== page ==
The search for molecular glue in targeted disease control
In cells, there are proteins that do the work and proteins that regulate them. The latter inhibit or enhance activity, depending on the need. However, in many diseases—for example cancer—there is so much overactivity in the cell that the regulator proteins can no longer keep up with it. Researchers at Eindhoven University of Technology therefore developed a kind of molecular "glue" in 2019 that helps the regulator to inhibit faster. Now this technique has been further developed, and the researchers have found a completely unexpected way to look for new protein-gluing molecules. This offers prospects for the development of drugs for cancer, diabetes or cystic fibrosis, for example. They published their results last week in Nature Communications.
Overactive proteins are the cause of many diseases in our body. Doctors usually combat these directly by sending an inhibitory drug directed at the overactive protein. But that does not work for all diseases: the medicine sometimes inhibits not only the diseased proteins, but also the healthy ones. Researchers have therefore continued to look for other ways to inhibit overactive proteins, while the healthy proteins remain undisturbed.
Regulator proteins provide a logical route, because their natural function is to inhibit overactivity in the cell. If you can support those regulator proteins in their inhibitory power, like a volume knob that you turn up, then you have found a much more natural and effective way to suppress overactive proteins. TU/e-researchers Eline Sijbesma and Emira Visser of the Institute for Complex Molecular Systems have started working on this question.
Key and lock
The inhibition or amplification of activities in our cells takes place because a regulator protein binds to the process protein in the cell that needs regulation, together forming a complex. Sijbesma: "The shape of the two proteins and the place where they bind to each other creates a kind of cavity between the two proteins. It is precisely these cavities that are interesting for the targeted drug delivery. Such cavities are very specific; the binding sites available in a cavity are unique for each complex of two proteins. For us, these are the chemical handles we target with a new drug."
This is a familiar mechanism in the cell; cavities in protein complexes are bound by small signal molecules in the cell. They act as inhibitors, which ensure that no other protein can bind, or as stabilizers, which make the complex much more stable—this is what the researchers also want to do. Such a stabilizer acts as a kind of molecular glue that glues the two proteins together so that they can communicate better with each other, and as a result of which the regulator protein gets much more grip on inhibiting the process protein. An wayward disease protein can thus be powerfully corrected in a natural way.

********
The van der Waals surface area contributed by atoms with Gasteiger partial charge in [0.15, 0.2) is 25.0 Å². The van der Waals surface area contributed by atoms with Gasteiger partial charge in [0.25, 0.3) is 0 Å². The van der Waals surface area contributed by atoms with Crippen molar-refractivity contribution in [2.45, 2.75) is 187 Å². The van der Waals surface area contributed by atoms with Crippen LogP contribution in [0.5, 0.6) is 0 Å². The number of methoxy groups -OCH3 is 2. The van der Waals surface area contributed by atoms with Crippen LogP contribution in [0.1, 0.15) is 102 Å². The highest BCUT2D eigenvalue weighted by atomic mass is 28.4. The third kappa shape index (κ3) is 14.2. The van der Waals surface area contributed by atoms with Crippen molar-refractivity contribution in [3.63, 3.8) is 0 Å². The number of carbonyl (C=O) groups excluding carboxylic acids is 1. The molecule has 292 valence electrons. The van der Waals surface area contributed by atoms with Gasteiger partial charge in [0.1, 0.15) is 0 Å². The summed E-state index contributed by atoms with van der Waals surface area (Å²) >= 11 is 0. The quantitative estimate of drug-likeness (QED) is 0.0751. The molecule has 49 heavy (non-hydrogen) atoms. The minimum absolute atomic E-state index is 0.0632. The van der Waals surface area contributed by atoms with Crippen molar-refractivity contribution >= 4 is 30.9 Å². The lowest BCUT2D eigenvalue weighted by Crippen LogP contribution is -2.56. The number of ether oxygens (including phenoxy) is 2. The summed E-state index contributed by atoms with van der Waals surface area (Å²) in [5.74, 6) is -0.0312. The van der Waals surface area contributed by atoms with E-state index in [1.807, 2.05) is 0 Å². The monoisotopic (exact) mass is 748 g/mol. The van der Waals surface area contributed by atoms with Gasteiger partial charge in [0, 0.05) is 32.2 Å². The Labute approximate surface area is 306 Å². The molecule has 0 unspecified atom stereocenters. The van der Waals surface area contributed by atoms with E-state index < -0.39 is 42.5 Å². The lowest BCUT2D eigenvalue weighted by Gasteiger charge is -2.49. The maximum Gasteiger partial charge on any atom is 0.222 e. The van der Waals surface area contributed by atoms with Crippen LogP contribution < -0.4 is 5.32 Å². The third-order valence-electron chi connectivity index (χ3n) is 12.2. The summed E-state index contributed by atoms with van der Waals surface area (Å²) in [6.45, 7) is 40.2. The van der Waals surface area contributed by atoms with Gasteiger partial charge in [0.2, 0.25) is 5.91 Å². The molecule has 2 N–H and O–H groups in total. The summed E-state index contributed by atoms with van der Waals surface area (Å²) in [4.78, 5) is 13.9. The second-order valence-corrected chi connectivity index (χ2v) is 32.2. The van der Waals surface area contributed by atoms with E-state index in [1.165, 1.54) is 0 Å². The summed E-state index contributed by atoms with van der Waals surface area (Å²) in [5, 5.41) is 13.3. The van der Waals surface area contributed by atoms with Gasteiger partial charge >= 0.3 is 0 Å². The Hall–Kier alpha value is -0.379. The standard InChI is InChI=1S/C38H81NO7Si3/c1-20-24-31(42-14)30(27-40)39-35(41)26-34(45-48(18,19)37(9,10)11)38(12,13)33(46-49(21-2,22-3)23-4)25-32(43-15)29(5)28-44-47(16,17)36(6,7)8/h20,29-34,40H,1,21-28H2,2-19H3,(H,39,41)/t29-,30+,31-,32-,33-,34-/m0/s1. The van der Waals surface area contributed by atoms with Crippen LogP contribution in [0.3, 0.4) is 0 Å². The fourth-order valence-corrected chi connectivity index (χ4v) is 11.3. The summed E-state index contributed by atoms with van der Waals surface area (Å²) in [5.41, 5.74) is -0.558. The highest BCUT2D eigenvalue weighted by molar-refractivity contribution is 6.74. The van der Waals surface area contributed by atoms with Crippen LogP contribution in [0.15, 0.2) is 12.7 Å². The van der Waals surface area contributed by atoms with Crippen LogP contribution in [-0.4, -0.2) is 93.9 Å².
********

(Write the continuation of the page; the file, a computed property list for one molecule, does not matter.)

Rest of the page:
Visser explains: "We want to make new stabilizers, but make them so unique that they only fit on one complex. So the crux is to find a particle that fits exactly in that specific cavity, like a key in a lock. Once you know how to do that, you can search for a suitable cavity per disease, and develop a very specific molecule for it."
Stabilizer versus inhibitor
In 2019 the researchers published a kind of glue molecule, which indeed fits exactly in the cavity of such a protein complex. As a result, the bond to the regulator protein actually became 40 times stronger than without the glue. Sijbesma: "Now that we had demonstrated that our hypothesis worked, we could look for new ways to find chemical starting points for glue molecules. We started that search with a set of virtual molecules, and then began tinkering to make one the exact fit for the complex we had in mind."
By coincidence, however, the researchers then discovered that one of the most promising molecules is a familiar inhibitor, which prevents the normal binding of proteins to the regulator protein. And that would mean that you can choose from a much larger pool of possible molecules. Visser: "We hadn't thought of that before, because you don't want the properties of the inhibitors, namely that no other protein is able to bind anymore."
However, after many modifications to the inhibitor molecule, the researchers turned out to be able to convert those undesirable properties to desired ones. "We convert an inhibitor into a stabilizer, as it were," explains Sijbesma. Sijbesma and Visser feared for a while that this new molecule would not be specific enough, and would therefore have an effect on several protein complexes, but this turned out not to be the case after extensive experimental work. The researchers discovered thus an entirely new pool of molecules that can be used as a starting point for their molecular glue.
Diabetes, cystic fibrosis and cancer
The next step is to test the new molecules in the cell. Eventually, the researchers hope to be able to set up a platform on which they can apply the same trick they will soon have at their fingertips to many different diseases in the future. They are thinking, for example, of metabolic diseases such as diabetes, neurodegenerative diseases, cystic fibrosis and various types of cancer. Sijbesma concludes: "These are all diseases that are caused by wayward proteins, and which are also so complex that direct inhibition is often not selective enough."
These results were published on 7 August in the journal Nature Communications, titled "Structure-based evolution of a promiscuous inhibitor to a selective stabilizer of protein-protein interactions."